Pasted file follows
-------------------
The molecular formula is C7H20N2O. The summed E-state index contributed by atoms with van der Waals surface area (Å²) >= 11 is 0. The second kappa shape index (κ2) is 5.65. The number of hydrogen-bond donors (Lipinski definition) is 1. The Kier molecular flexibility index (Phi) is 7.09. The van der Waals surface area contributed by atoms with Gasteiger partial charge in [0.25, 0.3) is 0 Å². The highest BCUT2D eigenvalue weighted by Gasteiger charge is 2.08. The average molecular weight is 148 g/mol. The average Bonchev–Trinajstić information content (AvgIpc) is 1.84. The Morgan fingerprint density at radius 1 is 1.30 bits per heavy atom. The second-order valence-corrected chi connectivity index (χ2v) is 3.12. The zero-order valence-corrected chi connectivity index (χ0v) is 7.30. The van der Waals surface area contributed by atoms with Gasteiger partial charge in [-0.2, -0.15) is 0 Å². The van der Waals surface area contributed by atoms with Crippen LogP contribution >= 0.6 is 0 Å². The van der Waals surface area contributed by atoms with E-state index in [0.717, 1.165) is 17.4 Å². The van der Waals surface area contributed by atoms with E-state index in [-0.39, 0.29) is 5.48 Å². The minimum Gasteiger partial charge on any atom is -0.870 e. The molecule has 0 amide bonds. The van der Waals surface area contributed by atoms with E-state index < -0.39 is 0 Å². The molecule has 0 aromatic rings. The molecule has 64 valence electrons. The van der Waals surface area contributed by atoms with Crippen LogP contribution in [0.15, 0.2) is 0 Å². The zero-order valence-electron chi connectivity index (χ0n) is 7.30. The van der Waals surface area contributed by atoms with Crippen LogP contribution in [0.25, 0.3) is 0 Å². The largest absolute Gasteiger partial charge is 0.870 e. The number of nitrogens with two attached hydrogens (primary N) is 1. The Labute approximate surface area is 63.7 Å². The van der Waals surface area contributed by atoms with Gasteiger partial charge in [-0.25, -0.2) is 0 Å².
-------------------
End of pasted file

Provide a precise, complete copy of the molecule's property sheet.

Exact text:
The molecular formula is C7H20N2O. The summed E-state index contributed by atoms with van der Waals surface area (Å²) >= 11 is 0. The second kappa shape index (κ2) is 5.65. The number of hydrogen-bond donors (Lipinski definition) is 1. The Kier molecular flexibility index (Phi) is 7.09. The van der Waals surface area contributed by atoms with Gasteiger partial charge in [0.25, 0.3) is 0 Å². The highest BCUT2D eigenvalue weighted by Gasteiger charge is 2.08. The average molecular weight is 148 g/mol. The average Bonchev–Trinajstić information content (AvgIpc) is 1.84. The Morgan fingerprint density at radius 1 is 1.30 bits per heavy atom. The second-order valence-corrected chi connectivity index (χ2v) is 3.12. The zero-order valence-corrected chi connectivity index (χ0v) is 7.30. The van der Waals surface area contributed by atoms with Gasteiger partial charge in [-0.2, -0.15) is 0 Å². The van der Waals surface area contributed by atoms with Crippen LogP contribution >= 0.6 is 0 Å². The van der Waals surface area contributed by atoms with E-state index in [0.717, 1.165) is 17.4 Å². The van der Waals surface area contributed by atoms with E-state index in [-0.39, 0.29) is 5.48 Å². The minimum Gasteiger partial charge on any atom is -0.870 e. The molecule has 0 amide bonds. The van der Waals surface area contributed by atoms with E-state index < -0.39 is 0 Å². The molecule has 0 aromatic rings. The molecule has 64 valence electrons. The van der Waals surface area contributed by atoms with Crippen LogP contribution in [0.15, 0.2) is 0 Å². The zero-order valence-electron chi connectivity index (χ0n) is 7.30. The van der Waals surface area contributed by atoms with Crippen LogP contribution in [0.25, 0.3) is 0 Å². The largest absolute Gasteiger partial charge is 0.870 e. The number of nitrogens with two attached hydrogens (primary N) is 1. The Labute approximate surface area is 63.7 Å². The van der Waals surface area contributed by atoms with Gasteiger partial charge in [-0.25, -0.2) is 0 Å².